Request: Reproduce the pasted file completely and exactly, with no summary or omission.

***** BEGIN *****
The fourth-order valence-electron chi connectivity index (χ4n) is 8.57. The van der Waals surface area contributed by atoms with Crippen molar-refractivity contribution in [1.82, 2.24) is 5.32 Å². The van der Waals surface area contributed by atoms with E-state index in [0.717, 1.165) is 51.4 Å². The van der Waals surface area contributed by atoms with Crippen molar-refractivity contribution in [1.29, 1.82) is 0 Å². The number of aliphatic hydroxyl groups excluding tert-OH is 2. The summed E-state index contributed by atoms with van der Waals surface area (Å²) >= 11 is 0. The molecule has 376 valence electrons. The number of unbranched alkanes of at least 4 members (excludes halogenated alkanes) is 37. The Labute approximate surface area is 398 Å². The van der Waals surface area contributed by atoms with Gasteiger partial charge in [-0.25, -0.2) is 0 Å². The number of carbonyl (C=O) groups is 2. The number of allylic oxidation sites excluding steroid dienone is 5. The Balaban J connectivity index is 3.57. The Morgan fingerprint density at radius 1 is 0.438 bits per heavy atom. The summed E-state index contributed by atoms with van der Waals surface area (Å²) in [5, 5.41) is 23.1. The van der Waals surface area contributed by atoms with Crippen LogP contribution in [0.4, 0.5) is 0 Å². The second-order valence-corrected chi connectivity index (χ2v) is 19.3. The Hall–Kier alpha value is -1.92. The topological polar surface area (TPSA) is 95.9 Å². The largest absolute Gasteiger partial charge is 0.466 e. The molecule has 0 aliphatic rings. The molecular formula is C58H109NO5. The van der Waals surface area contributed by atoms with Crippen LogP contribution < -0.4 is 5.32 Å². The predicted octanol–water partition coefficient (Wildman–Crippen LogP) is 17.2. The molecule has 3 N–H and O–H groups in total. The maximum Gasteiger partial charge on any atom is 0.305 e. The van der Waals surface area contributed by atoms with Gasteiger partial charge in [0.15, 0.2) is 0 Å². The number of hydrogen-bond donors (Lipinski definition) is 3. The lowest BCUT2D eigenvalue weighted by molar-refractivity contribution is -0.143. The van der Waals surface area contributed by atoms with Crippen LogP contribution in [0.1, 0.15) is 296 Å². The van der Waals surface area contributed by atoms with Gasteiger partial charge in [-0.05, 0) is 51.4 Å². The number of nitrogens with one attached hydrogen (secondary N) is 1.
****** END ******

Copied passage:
The fourth-order valence-electron chi connectivity index (χ4n) is 8.57. The van der Waals surface area contributed by atoms with Crippen molar-refractivity contribution in [1.82, 2.24) is 5.32 Å². The van der Waals surface area contributed by atoms with E-state index in [0.717, 1.165) is 51.4 Å². The van der Waals surface area contributed by atoms with Crippen molar-refractivity contribution in [1.29, 1.82) is 0 Å². The number of aliphatic hydroxyl groups excluding tert-OH is 2. The summed E-state index contributed by atoms with van der Waals surface area (Å²) >= 11 is 0. The molecule has 376 valence electrons. The number of unbranched alkanes of at least 4 members (excludes halogenated alkanes) is 37. The Labute approximate surface area is 398 Å². The van der Waals surface area contributed by atoms with Gasteiger partial charge in [-0.25, -0.2) is 0 Å². The number of carbonyl (C=O) groups is 2. The number of allylic oxidation sites excluding steroid dienone is 5. The Balaban J connectivity index is 3.57. The Morgan fingerprint density at radius 1 is 0.438 bits per heavy atom. The summed E-state index contributed by atoms with van der Waals surface area (Å²) in [5, 5.41) is 23.1. The van der Waals surface area contributed by atoms with Crippen LogP contribution in [0.4, 0.5) is 0 Å². The second-order valence-corrected chi connectivity index (χ2v) is 19.3. The Hall–Kier alpha value is -1.92. The topological polar surface area (TPSA) is 95.9 Å². The largest absolute Gasteiger partial charge is 0.466 e. The molecule has 0 aliphatic rings. The molecular formula is C58H109NO5. The van der Waals surface area contributed by atoms with Crippen LogP contribution < -0.4 is 5.32 Å². The predicted octanol–water partition coefficient (Wildman–Crippen LogP) is 17.2. The molecule has 3 N–H and O–H groups in total. The maximum Gasteiger partial charge on any atom is 0.305 e. The van der Waals surface area contributed by atoms with Gasteiger partial charge in [0.15, 0.2) is 0 Å². The number of hydrogen-bond donors (Lipinski definition) is 3. The lowest BCUT2D eigenvalue weighted by molar-refractivity contribution is -0.143. The van der Waals surface area contributed by atoms with Crippen LogP contribution in [0.1, 0.15) is 296 Å². The van der Waals surface area contributed by atoms with Gasteiger partial charge in [-0.05, 0) is 51.4 Å². The number of nitrogens with one attached hydrogen (secondary N) is 1.